According to the latest WWE Rumors, fans can expect to see the weekly shows revolve around factions now.
The formula to WWE increasing the television ratings should honestly be simple. Build new stars, keep fans invested in storylines, actually promote things in advance instead of announcing stuff on Twitter last minute, and not give up on people randomly. You know, basic stuff.
But you know what WWE thinks will increase the ratings? Wild Card rule! Confusing booking! Chaos! Old-timers! Raw Underground!
According to the Wrestling Observer News’ Dave Meltzer, via Cageside Seats’ Rumor Roundup, one of the company’s plans for their new direction on weekly television to boost the ratings is to have more factions. Meltzer says that they want to go back to the 90’s when factions were a huge deal in WWE.
It’s an interesting approach, because when I think of factions in modern wrestling, I think of two promotions. NJPW and AEW. NJPW is excellent at using factions to build characters, storylines, and feuds, and people are super invested in basically all of their factions. AEW has most recently made factions a part of their show, but fans didn’t really care for it so they tweaked things.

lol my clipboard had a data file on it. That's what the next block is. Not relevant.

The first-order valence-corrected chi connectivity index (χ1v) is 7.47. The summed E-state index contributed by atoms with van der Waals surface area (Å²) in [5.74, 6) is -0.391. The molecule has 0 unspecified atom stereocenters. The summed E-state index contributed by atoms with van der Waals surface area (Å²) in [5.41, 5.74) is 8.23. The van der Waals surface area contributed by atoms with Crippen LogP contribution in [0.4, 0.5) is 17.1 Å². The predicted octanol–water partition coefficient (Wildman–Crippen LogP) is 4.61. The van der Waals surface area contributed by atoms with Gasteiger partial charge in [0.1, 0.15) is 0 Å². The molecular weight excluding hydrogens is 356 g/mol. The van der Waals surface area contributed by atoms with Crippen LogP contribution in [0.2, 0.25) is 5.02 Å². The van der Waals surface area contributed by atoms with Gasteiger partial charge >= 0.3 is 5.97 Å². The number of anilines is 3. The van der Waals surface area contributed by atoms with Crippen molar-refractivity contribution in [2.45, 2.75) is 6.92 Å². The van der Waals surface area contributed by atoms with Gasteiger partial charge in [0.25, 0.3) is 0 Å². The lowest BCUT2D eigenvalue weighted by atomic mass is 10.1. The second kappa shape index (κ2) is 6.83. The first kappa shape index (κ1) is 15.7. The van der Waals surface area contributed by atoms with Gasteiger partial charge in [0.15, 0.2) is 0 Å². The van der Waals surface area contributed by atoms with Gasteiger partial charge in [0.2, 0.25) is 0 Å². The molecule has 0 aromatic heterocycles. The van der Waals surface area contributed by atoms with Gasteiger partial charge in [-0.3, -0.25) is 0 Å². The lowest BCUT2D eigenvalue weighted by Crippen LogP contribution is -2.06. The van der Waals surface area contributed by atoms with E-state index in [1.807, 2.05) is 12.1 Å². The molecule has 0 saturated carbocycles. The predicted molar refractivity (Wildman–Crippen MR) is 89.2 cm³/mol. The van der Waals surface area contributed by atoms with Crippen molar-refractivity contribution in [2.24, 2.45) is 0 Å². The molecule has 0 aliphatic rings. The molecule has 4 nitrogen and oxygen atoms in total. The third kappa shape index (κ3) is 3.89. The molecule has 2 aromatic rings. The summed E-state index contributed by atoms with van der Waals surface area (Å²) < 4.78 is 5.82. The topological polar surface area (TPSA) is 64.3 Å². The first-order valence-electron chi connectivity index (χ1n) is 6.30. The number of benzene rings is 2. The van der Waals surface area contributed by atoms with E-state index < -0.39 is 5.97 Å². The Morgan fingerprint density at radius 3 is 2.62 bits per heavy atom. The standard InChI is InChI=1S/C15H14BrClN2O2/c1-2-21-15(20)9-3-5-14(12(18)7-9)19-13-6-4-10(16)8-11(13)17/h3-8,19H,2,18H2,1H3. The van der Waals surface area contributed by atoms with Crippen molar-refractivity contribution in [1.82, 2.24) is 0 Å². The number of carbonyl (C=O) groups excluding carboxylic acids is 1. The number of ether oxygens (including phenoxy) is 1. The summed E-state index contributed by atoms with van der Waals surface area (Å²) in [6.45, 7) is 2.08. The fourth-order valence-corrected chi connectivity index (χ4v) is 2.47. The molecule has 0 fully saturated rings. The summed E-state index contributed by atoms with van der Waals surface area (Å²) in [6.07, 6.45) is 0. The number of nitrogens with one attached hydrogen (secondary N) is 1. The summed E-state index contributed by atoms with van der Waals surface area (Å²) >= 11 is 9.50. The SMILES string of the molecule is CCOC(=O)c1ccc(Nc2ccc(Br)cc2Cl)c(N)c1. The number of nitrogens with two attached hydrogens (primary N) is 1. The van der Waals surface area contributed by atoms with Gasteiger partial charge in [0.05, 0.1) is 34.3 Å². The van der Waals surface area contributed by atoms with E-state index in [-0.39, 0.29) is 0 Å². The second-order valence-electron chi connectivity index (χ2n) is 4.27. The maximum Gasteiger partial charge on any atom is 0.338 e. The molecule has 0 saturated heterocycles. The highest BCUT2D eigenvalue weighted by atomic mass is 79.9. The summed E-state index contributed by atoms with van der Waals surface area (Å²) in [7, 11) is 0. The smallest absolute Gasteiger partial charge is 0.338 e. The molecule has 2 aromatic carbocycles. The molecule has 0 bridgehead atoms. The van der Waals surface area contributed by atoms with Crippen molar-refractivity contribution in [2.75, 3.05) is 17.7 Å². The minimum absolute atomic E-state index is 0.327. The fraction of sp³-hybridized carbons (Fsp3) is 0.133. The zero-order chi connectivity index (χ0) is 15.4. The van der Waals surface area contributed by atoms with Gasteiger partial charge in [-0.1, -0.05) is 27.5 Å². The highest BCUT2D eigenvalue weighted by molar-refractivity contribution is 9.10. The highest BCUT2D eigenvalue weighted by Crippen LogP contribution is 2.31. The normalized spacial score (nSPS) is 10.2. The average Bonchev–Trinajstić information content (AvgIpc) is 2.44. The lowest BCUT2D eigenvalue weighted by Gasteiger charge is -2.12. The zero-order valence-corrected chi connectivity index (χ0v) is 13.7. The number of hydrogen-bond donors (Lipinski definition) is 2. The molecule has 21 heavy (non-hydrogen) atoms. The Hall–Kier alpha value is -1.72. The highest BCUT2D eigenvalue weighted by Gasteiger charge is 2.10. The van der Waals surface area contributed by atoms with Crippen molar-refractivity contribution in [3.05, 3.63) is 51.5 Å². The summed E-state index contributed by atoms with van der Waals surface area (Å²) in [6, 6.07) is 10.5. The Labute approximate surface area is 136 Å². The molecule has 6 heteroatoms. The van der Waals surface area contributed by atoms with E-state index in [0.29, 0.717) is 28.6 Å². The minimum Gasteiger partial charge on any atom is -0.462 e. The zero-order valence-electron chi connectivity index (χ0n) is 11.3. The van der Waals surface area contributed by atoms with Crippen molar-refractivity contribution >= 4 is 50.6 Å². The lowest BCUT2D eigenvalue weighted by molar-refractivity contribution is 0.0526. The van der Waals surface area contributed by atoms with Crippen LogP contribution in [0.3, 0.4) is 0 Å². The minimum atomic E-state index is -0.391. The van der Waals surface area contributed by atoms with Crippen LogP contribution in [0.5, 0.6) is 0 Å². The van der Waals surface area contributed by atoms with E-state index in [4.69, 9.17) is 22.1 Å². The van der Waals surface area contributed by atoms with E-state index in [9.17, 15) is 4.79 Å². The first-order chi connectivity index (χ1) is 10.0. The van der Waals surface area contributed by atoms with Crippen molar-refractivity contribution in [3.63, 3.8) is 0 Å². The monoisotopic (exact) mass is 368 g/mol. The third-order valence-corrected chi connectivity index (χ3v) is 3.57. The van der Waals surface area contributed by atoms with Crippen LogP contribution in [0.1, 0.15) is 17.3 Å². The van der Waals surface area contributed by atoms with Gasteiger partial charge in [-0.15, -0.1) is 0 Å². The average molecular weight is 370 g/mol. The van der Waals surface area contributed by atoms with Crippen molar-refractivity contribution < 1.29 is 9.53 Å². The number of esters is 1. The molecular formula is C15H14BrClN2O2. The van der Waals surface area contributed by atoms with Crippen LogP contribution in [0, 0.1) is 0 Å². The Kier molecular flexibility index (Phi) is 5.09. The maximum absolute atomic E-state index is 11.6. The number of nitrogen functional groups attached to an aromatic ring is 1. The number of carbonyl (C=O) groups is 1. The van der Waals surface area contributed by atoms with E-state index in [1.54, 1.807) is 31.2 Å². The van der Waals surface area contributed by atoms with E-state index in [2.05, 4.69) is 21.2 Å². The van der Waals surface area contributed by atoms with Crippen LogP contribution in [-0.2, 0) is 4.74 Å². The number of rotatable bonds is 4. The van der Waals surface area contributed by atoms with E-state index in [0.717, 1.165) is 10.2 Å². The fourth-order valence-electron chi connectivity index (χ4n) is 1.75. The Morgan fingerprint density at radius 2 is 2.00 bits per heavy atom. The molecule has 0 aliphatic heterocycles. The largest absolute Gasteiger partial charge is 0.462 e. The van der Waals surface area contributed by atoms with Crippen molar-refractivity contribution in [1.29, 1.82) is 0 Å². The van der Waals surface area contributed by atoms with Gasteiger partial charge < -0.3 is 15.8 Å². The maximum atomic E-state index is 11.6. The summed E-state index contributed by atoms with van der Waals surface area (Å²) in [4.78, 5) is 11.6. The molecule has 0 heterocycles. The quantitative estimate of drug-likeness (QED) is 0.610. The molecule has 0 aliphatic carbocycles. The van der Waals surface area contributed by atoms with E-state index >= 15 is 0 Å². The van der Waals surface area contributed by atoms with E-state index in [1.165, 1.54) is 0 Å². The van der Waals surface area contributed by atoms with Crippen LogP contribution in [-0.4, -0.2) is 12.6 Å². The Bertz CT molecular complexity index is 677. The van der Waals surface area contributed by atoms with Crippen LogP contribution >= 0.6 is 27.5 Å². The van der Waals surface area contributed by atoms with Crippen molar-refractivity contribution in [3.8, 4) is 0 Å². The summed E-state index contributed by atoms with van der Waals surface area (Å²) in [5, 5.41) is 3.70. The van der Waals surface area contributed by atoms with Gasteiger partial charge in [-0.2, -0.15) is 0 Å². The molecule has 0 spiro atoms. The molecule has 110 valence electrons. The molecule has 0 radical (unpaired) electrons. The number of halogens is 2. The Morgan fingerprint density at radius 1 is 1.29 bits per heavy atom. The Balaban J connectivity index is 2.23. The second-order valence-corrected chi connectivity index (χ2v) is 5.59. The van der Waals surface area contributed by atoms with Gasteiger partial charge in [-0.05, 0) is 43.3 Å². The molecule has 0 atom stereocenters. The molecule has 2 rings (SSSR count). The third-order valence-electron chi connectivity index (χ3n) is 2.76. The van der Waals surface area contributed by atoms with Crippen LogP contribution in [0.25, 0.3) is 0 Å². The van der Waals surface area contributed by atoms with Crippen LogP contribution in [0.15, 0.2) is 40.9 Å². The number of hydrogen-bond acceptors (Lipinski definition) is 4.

A major issue with WWE’s factions is that they mess them up pretty easily. For example, they announced a debuting faction before last night’s Raw, and basically all we saw was them burning down a generator and shoving some random boxes. Some faction, right? And it better not be a shot at ANTIFA either, because nobody wants to see that. And I mean NOBODY.
But it’s important to be honest. There are some factions in recent WWE history that are beloved and legitimately hit legendary status. The New Day is on the list of the most successful factions in wrestling history. The Shield was also a huge success. And in NXT, the Undisputed Era has been wonderful. Fans are starting to get behind the Hurt Business on Raw.
Maybe this is a great idea. Maybe it’s a good idea that WWE botches in the end. Maybe some factions land and others don’t, like we’ve seen in AEW. It’s worth pursuing, but it should be done in conjunction with all the other things WWE desperately needs to improve on.